Organic-carbon deposition and coastal upwelling at mid-latidude during the Upper Ordovician (Late Katian): a case study from the Welsh Basin, UK

T. J. Challands, H. A. Armstrong, D. P. Maloney, J. R. Davies, D Wilson, A. W. Owen

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A lack of stratigraphical, sedimentological and geochemical data for sediment accumulation rates and indicators of productivity and anoxia means that causative models for ancient black shales are largely inferred from modern settings. Coastal upwelling has been suggested as a general hypothesis for Ordovician black shale deposition within the Iapetus Ocean, but has not been directly tested. Despite anchizone metamorphism we utilize a suite of geological and geochemical environmental proxy data (TOC wt.%, δ13Corg, Ba/Al, P) to elucidate the mechanism for the origin of a single grey-black shale cycle within the upper Katian succession of the Welsh Basin. Here we interpret organic carbon (OC)-rich deposition to be suggestive of a period of high photic productivity (higher TOC wt.%), with 12C and Ba enrichment, comparable to high productivity events in modern coastal upwelling systems. Productivity proxy values are consistent with those from margins where sedimentation rates are high (e.g. Gulf of California). Inter-bedded grey shales have low TOC wt.% more positive δ13Corg and marginally lower Ba and are interpreted as low productivity events. Thalassinoides, Planolites and Chondrites ichnofacies indicate changing seafloor oxygen levels. These show predominantly dysoxic conditions even during the deposition of OC-poor grey shales. During an OC-rich laminated hemipelagite event, oxygen levels declined at the sea floor before the deposition of the OC-rich layers. Full anoxia was established early on in the deposition of OC-rich layers and the return to more oxic conditions was rapid though fluctuating and coincident with the return of grey shale deposition. This pattern suggests OC accumulation at the seafloor resulted from a complex interaction of productivity and preservation. None of the widely used trace element redox proxies are reliable in anchizone metamorphic rocks. Climate sensitive detrital proxies (K/Al and Ti/Al) indicate arid–temperate conditions in the basin hinterland during the deposition of the OC-rich layers. The Welsh Basin was situated on the southern margin of the Iapetus Ocean in (30°S) beneath the prevailing SE trade winds. We interpret the occurrence of OC-rich laminated hemipelagite events to represent the intensification of upwelling, prior to the Hirnantian glaciation, possibly having resulted from a strengthening of the trade winds, associated with stepped changes in ice volume, and a more arid local climate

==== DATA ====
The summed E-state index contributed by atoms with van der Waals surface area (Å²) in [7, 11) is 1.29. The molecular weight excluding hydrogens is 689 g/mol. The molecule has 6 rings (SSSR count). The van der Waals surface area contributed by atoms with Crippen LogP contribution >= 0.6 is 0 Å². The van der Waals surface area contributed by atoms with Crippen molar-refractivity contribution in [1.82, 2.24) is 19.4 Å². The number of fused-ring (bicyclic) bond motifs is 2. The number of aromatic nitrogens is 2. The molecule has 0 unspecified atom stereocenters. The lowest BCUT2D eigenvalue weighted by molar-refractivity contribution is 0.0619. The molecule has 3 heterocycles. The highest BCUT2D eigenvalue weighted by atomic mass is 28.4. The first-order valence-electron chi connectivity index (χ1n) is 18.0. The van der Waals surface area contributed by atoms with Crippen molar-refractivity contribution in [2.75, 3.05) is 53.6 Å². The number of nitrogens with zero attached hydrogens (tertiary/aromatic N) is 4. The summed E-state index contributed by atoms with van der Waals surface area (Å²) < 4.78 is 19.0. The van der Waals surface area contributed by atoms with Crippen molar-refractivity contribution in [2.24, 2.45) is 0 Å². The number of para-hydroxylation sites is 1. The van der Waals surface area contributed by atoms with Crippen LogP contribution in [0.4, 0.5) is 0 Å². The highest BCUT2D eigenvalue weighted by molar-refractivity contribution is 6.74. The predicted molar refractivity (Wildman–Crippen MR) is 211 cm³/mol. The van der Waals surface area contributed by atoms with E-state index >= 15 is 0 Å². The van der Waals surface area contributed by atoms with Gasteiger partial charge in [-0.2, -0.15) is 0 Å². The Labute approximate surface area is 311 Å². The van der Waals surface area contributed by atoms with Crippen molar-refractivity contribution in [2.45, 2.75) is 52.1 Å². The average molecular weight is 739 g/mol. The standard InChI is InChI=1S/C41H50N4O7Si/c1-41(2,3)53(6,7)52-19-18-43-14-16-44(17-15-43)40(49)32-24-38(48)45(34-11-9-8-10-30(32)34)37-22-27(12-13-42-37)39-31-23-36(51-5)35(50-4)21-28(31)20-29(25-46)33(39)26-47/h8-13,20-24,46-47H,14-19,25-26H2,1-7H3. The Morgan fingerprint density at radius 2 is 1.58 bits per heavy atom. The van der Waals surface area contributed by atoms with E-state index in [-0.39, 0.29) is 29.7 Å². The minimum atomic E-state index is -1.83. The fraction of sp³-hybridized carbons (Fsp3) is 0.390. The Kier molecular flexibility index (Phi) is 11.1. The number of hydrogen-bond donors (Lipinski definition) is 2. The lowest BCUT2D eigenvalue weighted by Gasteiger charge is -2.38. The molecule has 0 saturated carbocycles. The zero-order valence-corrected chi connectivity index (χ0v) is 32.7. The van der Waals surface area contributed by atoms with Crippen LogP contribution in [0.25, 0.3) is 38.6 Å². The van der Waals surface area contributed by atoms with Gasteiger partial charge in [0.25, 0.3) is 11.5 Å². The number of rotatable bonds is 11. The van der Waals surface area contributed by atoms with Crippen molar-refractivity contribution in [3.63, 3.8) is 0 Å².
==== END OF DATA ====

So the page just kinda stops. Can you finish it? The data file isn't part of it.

Original languageEnglish
Pages (from-to)395-410
JournalPalaeogeography, Palaeoclimatology, Palaeoecology
Issue number3-4
Publication statusPublished - 15 Mar 2009


  • Ash gill
  • Upper Ordovician
  • Katian
  • Organic carbon
  • delta13Corg
  • trace metal
  • redox
  • upwelling
  • TOC
  • climate


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